Many low-income and moderate-income U.S. adults say they would be willing to pay about $18 extra per month for generous coverage for specialty drugs.
A team of researchers backed by Bristol-Myers Squibb Company, New York (NYSE:BMY) -- a pharmaceutical company -- has presented that finding in a survey report published in the latest issue of Health Affairs, a peer-reviewed academic journal that focuses on health care finance and health care organization.
The team included John Romley, a professor at the University of Southern California (USC); Yuri Sanchez, an economist at Precision Health Economics L.L.C., Los Angeles; Dana Goldman, a professor at USC; and John Penrod, an economist at Bristol-Myers.
The researchers based their paper on Internet survey responses from 270 U.S. adults.
The researchers note that commercial group plan enrollees who need specialty drugs for conditions such as cancer and severe arthritis spend an average of about $12,000 per year on the drugs.
Up until now, there has been "no direct evidence on how much health people value generous specialty drug coverage," the researchers write in their paper.
The researchers told the survey participants that they had a 3% of needing specialty drugs in any given year, and that they could choose between a plan with no cost sharing for users of specialty drugs and a plan that capped out-of-pocket specialty drug costs at $167 per months.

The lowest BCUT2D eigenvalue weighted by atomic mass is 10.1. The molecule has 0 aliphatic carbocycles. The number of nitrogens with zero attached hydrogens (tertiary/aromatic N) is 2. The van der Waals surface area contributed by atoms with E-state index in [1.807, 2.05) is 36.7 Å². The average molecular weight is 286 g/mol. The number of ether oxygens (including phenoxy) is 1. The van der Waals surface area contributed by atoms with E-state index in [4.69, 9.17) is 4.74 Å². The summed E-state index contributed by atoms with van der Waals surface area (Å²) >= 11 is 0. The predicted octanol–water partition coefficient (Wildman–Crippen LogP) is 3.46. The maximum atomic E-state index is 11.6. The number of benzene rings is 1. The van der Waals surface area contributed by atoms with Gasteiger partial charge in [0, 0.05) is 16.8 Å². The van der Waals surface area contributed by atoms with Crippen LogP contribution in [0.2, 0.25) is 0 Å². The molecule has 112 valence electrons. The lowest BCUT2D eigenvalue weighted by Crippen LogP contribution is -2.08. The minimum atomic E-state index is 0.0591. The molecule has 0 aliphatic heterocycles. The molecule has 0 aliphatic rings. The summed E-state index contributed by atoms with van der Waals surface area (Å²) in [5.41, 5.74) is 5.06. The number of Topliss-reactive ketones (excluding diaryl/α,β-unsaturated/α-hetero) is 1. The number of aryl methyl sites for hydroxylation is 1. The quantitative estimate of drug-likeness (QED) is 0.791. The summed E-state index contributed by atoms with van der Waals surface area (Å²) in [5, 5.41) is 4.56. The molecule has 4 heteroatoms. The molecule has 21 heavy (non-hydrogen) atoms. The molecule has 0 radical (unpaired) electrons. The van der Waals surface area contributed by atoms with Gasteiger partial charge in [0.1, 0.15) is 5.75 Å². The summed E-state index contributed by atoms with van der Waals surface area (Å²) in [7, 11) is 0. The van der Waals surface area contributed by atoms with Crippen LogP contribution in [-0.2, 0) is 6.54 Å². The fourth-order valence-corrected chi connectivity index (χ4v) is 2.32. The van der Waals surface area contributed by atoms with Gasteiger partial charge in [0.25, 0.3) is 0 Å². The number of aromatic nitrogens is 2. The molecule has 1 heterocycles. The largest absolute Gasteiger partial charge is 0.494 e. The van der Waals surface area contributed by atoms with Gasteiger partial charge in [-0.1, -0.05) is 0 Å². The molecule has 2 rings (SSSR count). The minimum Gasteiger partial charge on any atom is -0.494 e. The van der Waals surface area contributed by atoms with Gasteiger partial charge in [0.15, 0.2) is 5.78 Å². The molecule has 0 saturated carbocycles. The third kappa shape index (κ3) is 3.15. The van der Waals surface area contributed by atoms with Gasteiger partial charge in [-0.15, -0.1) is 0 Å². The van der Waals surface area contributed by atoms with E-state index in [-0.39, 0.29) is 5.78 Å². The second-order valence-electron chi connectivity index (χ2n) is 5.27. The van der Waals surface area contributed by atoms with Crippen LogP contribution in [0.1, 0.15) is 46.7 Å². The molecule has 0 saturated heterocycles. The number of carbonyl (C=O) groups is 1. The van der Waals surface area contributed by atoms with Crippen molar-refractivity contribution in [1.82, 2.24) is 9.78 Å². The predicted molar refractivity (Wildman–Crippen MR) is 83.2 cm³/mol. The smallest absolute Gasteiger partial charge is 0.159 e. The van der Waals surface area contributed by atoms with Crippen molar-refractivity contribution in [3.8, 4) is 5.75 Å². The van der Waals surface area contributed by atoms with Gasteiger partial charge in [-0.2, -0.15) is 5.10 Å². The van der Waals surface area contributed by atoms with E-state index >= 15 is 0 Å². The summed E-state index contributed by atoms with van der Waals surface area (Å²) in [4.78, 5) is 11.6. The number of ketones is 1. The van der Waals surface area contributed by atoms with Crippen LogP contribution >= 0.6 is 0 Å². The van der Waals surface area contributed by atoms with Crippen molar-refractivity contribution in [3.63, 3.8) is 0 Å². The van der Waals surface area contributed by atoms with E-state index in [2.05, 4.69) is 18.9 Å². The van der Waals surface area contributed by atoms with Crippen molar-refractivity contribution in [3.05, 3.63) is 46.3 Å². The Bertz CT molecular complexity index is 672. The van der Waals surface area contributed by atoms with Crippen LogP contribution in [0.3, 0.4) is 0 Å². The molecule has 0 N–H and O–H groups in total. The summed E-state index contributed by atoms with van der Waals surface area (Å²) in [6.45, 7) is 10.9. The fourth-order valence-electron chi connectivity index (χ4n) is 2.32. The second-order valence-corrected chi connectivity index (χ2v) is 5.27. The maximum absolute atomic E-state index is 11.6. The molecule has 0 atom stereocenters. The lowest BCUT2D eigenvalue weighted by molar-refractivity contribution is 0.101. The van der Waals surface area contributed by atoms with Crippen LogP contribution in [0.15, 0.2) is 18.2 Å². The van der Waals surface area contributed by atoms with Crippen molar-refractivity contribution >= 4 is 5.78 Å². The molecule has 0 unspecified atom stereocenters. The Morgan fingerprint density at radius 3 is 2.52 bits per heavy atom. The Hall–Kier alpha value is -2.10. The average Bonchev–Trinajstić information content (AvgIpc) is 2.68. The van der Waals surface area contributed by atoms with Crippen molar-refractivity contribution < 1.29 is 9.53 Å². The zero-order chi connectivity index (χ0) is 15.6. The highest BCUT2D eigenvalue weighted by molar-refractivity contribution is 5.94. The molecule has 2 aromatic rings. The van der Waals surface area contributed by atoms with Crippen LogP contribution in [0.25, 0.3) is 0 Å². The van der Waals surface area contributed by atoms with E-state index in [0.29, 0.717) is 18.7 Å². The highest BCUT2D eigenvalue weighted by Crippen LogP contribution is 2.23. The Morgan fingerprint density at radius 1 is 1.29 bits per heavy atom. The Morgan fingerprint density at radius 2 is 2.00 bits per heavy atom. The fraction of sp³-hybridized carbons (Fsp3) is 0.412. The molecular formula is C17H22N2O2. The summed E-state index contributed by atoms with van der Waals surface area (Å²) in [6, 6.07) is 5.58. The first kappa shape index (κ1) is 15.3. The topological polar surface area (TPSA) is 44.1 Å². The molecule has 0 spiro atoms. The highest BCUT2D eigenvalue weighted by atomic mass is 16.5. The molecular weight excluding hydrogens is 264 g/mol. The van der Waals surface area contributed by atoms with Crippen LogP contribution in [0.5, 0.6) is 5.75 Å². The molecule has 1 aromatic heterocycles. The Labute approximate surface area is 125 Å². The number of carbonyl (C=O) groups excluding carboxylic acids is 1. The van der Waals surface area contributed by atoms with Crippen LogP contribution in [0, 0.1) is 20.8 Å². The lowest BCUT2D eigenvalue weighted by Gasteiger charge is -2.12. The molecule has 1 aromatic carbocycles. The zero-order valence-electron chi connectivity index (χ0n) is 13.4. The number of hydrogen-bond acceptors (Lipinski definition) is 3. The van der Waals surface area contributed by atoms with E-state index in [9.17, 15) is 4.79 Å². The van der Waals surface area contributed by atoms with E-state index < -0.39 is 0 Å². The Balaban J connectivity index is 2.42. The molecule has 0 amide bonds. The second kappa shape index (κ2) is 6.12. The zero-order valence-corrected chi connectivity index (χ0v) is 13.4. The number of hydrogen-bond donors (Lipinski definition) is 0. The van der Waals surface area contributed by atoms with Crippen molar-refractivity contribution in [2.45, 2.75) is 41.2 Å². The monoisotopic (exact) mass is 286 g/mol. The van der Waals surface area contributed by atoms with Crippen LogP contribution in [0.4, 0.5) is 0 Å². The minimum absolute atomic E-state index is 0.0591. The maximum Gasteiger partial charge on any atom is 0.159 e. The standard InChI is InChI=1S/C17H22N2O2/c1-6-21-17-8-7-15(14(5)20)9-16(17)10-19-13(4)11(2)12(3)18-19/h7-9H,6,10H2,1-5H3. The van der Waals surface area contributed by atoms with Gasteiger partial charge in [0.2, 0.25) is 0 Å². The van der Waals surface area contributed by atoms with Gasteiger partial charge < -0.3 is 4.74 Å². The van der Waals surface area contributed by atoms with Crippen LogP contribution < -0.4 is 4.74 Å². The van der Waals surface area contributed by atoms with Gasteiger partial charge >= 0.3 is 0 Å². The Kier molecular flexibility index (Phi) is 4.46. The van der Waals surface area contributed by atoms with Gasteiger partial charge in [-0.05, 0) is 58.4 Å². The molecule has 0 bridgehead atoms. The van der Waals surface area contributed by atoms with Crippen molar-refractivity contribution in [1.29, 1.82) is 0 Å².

The researchers found that 22% of the participants did not want the plan with generous specialty drug benefits at all and that about 18% said they were willing to pay $60 per month or more for the more generous plan.
The participants were willing to pay an average of about $13 per month extra for the more generous plan, and about half of all participants were willing to pay more than $20 per month extra.
Participants with incomes in the lower two-thirds were much more interested in specialty drug benefits than participants with incomes in the top third were.
The lower-income participants were willing to pay an average of about $18 per month extra for the more generous plan. The higher income participants were willing to pay only about $1.45 per month extra, and that amount "was not statistically different from zero," the researchers say.
The researchers looked only at participants' absolute level of interest in specialty drug benefits, not at other factors that might affect sales in the real world, such as consumers' access to the cash needed to pay for extra specialty drug benefits, or how consumers would allocate any extra protection dollars available to expenditures on drug benefits and all other protection products available, such as dental insurance, life insurance, dental insurance and long-term care insurance.
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